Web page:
If I ever wind up on death row, I’ll get the best wood-fired traditional pizza ever as my last meal and hope the execution happens quickly before the celiac makes me wish it already had.
There are other gluten-free pizza options, and, let’s face it, I’m not interesting enough to do anything likely to get me a parking ticket, let alone sentenced to death row. So I need alternatives, people.
Some decades ago I read a book about a very proper woman, who maintained that each nail on a well-groomed hand should have a perfect half moon at the base. Not to have them indicated you were some sort of cultural slacker.
I thought ‘is this some crazy habit like having your purse match your shoes?’– or perhaps a genetic anomaly, like twinsets, duck boots, pearls and Lilly Pulitzer?
I have been on a hunt for some pain relief that will not compromise my liver. I figured I’d start from the outside in. I’ve had enough drama involving insides lately, and wanted to give them a break.
While topical creams can avoid gastric complications, some contain ingredients, which when absorbed through the skin, can have the same side effects as those taken internally. You have to be doubly careful if you are using such a cream while also taking an oral pain reliever with similar ingredients.
I have lately added some new oils to my life, one a particularly brain-healthy one called PC, or phosphatidylcholine. My doctor told me to be particularly careful about brand here, and not to substitute cheaper versions for the PC oils made by Body Bio, Xymogen, or Nutrasal. Rather than using something cheaper, the doc said to take as much as I could afford of a good brand.
PC oil is a highly refined replacement for something you body naturally produces. It has similarities to, but is NOT the same as, lethicin and unlike the waxy candle-tasting beads of my fab ’70s childhood when my grandmother took that stuff with everything — and shoved it into me too if I didn’t disappear fast enough — PC oil is water-soluble, and apparently very hard to make. Continue reading Seed cream — and the PK Protocol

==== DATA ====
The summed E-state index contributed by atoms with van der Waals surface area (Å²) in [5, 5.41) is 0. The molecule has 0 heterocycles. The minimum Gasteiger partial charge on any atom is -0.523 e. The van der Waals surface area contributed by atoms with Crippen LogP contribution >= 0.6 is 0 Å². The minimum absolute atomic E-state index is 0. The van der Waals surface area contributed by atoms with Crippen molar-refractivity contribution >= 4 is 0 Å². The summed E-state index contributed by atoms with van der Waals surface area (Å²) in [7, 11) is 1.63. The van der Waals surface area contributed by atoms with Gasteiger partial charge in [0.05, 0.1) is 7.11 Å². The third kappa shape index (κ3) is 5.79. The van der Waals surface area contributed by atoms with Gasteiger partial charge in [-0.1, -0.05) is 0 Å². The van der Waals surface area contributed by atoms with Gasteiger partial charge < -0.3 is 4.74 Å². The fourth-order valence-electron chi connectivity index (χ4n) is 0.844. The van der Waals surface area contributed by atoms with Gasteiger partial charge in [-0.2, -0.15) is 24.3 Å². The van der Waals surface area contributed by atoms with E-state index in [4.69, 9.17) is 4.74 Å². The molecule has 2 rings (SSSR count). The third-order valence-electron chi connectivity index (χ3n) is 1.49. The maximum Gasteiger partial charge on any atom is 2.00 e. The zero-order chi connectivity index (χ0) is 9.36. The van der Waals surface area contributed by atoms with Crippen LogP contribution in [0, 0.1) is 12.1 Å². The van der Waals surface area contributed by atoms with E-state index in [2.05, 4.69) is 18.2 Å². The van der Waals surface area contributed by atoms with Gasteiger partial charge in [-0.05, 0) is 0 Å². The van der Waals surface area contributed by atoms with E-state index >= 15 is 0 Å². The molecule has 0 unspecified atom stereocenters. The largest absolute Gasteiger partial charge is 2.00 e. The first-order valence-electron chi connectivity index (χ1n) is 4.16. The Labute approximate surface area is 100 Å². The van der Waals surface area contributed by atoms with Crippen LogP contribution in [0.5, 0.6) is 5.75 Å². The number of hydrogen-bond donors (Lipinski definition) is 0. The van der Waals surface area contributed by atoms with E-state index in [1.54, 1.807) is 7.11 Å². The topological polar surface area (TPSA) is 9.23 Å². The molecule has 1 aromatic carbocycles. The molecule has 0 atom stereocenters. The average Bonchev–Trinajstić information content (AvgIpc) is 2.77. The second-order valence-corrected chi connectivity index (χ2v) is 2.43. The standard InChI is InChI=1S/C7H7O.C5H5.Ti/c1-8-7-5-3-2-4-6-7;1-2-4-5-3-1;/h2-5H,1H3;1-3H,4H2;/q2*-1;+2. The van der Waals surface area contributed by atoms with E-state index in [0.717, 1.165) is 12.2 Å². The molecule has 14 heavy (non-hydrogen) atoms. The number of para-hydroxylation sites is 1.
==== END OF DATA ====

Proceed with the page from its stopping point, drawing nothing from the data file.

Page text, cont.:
More of the tale of fixing the troubles I mention in last post: here is a drink from Peru that does wonders for my blood numbers (A1C is excellent these days), and is said to have many health benefits. For me, it’s a superb anti-inflammatory. Not bad with pisco or vodka either, but I’m off the hard stuff for a whole. And, yes, I had pineapple trimmings in that same freezer of doom. Why, you might ask, do I beg pineapple trimmings off people who eat pineapples? This drink.
This is made of purple corn, some pineapple peelings, and usually apples. Add spices and simmer for about an hour, until the drink is very deeply-colored. It’s a glass full of antioxidants. Just don’t spill it. It stains like heck.
I got the recipe from a Peruvian friend, and then tried to amp up the antioxidant value with some additions. No effect on taste, as the spices are pretty forward. Continue reading Chicha Morada
I had a couple of bad weekends recently because of drug and supplement reactions. As it turns out, diclofenac, the NSAID I take for pain, doesn’t get along at all with my blood pressure med (candesartan) or with the coumarin in the cinnamon I used to use. I usually don’t use much diclofenac, so the drug didn’t have the opportunity to react with the rest of my daily doses until I had some significant pain.
Dave Asprey, who first introduced the idea of bulletproof coffee in 2009, is a person with serious IT street cred, having worked for Trend Micro, Blue Coat and Citrix. According to some sources, he was also among the first to think of putting the caffeine molecule on a tee-shirt. Awesome.
Despite my admiration for his tech chops, the idea of putting butter in coffee seemed a bit, er — yakky — pun intended. Then, I tried it. It tastes pretty good!
I recently had a heavy-metal test (no, not that kind — the sort that detects blood toxins) and found my lead levels were very high. The test’s written interpretation suggested that my life’s work might be as a welder, or someone who works in a battery factory.
A couple of years earlier, I found my blood showed a high level of MTBE, which, as my doctor said, indicated that my life’s work might be pumping gas at a gas station. (Aside: I moved to a state where it’s illegal to pump your own gas, only because I hate the smell so much. So, I don’t think sitting in the driver’s seat while someone puts gas in my jalopy once a month is a high health risk.)